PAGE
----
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The story of the guest register of the Bay Hotel in Peveney Bay as a historical document telling something of the life and times of Pevensey Bay and our links with the comedy gold of the fifties continues, as the names of the mother and father of Peters Sellers appear in the register, dated in 1960.—Bay Life, 3 April 2018

Researchers discover more names in Bay Hotel Register with links to comedy legends of the fifties

Researchers looking at the hotel register of guests who stayed at the Bay Hotel  in Pevensey Bay in the fifties, have discovered that the father and mother of Peter Sellers stayed there in 1960.

The intriguing entry follows the discovery of the signature of Tony Hancock and a variety of ‘socialites’ and key figures from the arts, literature and early days of radio and film comedy fifties who stayed at the hotel.

Links between the story of Tony Hancock and the discovery of what appears to be the first ‘situation comedy’ script in the country, in the from of a framework titled ‘Vacant Lot’, written for Tony Hancock by Goons scrptwriter Larry Stephens, has already provoked interest in the locality.

The story is set in a place called Churdley Bay and includes both a Martello Tower and a shingle beach. There is even a hotel in the script called ‘The Royal’, which gives reference to a previous owner named Mr. Pevensey.

The research about the script, undertaken by Julie Warrren, who is writing a book about her cousin, Larry Stephens, titled, Glarnies, Green Berets & Goons: The Life and Legacy of Larry Stephens, features in the latest edition of the Bay Life Journal, the independent newspaper for Pevensey Bay, soon to be published.

The intriguing story of the place of Pevensey Bay in the history of radio comedy in this country continues with the news that the parents of Peter Sellers stayed at the Bay Hotel.

Links between the Goon Show and Pevensey Bah are well known.

Episodes of the show, which, arguably, changed the nature of comedy in this country, are littered with references to Pevensey Bay. There is even one episode titled ‘The Pevensey Bay Disaster’.

What is also known is that Peter Sellers had a holiday here in Coast Road.

He was a home movie maker, documenting aspects of his domestic life in detail, with his own commentaries. In one sequence he films his progress through Pevensey Bay in a vehicle, turning the corner at the Bay Hotel. The sequnce shown in the BBC2 series Arena, appears to date from around 1961.

The discovery of the names of the parents of Peter Sellers in the guest register of the Bay Hotel in 1960 presents the intriguing possibility that his parents were here, invited perhaps to see the place that Peter Sellers clearly loved.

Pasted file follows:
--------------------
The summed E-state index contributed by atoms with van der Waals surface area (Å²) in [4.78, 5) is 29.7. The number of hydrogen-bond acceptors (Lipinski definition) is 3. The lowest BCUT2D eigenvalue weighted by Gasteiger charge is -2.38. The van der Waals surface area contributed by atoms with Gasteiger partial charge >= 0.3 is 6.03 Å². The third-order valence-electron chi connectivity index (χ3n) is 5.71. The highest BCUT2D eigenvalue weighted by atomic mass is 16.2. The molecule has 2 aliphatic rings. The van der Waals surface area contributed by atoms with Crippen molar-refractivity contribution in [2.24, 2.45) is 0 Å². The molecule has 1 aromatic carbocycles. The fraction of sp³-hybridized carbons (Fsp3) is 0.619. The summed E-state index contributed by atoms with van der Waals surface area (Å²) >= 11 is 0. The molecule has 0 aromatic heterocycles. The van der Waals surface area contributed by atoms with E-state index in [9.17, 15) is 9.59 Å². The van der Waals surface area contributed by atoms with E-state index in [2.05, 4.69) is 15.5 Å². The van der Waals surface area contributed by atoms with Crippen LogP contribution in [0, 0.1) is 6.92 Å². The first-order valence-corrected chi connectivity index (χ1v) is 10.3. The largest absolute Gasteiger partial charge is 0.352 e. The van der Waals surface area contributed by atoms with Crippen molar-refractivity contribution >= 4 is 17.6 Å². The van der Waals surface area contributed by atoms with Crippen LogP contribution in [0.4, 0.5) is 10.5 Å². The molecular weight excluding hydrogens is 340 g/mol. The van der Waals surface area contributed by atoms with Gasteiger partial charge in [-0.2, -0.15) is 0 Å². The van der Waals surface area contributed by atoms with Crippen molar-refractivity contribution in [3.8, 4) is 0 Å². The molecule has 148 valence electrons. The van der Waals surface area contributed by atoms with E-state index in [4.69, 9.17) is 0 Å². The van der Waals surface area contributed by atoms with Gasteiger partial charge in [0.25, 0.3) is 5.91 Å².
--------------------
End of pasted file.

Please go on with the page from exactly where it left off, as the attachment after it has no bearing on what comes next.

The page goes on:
What is known is that Peter Sellers bought a house for his mother in Coast Road in the sixties.

Bay Life has interviewed someone in the Bay who remembers his father opening the door to Peter Sellers, who was asking his father if he knew of any properties for sale in the area and if so ‘to contact his agent’.

Putting the pieces of the jigsaw of the story of comedy radio and the place of Pevensey Bay in the story is an interesting voyage of discover. There may be some value to researchers and historians of radio comedy in the country.

Peter Sellers, we now know, once gave a free show to pensioners in the old village hall Pevensey Bay, who were down from South London one wet Saturday in the late fifties. At the time he could probably have filled the London Palladium as one of the star billings.

His cleaning lady here, in the early fifties, was Ethel Wood. The community centre in her name might like to consider adding the strapline, cleaning lady to Peter Sellers to the nameplate.

We also know from an interview with someone in the Bay that Peter Sellers would sunbathe on the beach. A young lad at the time told Bay Life that he saw Peter Sellers on the beach and sang the Ying Tong song to him, at which point he told us “Peter Sellers sat up and sang the song with him’.

Lynda Leventon, whose father and mother, Stan and Muriel Love, ran the Bay Hotel, between 1954 and 1971, is busy researching the names of  people who stayed at the Bay Hotel.

Seeing the signatures of the father and mother of Peter Sellers in 1960 in the guest register directly links Peter Sellers to the hotel and adds another piece of the jigsaw to the story of famous comedy legends and their links to Pevensey Bay.

A pilot arts and literary festival, to take place in Pevensey Bay this August, is to take the theme of ‘Hancock’s Lost Half in Pevensey Bay as one of their themes. The Goon Show is also to feature in the pilot festival with a plan to show some early Peter Sellers films as well.

The showing of ‘I’m Alright Jack’ (1959) staring Peter Sellers, marked one of the moments when he became a mainstream ‘famous’ movie star in this country. No doubt some tremendous opportunities were coming his way at the time. Fame and fortune was clearly coming his way.

Does the timing explain the entry in the Bay Hotel Register in 1960 and the arrival of his parents for a stay? Was the stay part of a visit in which he was suggesting to them a re-location to Pevensey Bay? Of course we will never know for sure.

The pilot arts and literature festival plans to exhibit some of the signatures discovered in the Bay Hotel Register as part of their profiling of the theme of comedy from the fifties and the links with Pevensey Bay.

The signatures will sit alongside a page of the long lost script of ‘Vacant Lot’, to star Tony Hancock, written by Larry Stephens, the first situation comedy in the country (1951), set in a fictitious place called Churdley Bay.

1960: Bay Hotel register..4th.line down..Peter Seller’s parents..[His father was William..]
—Lynda Leventon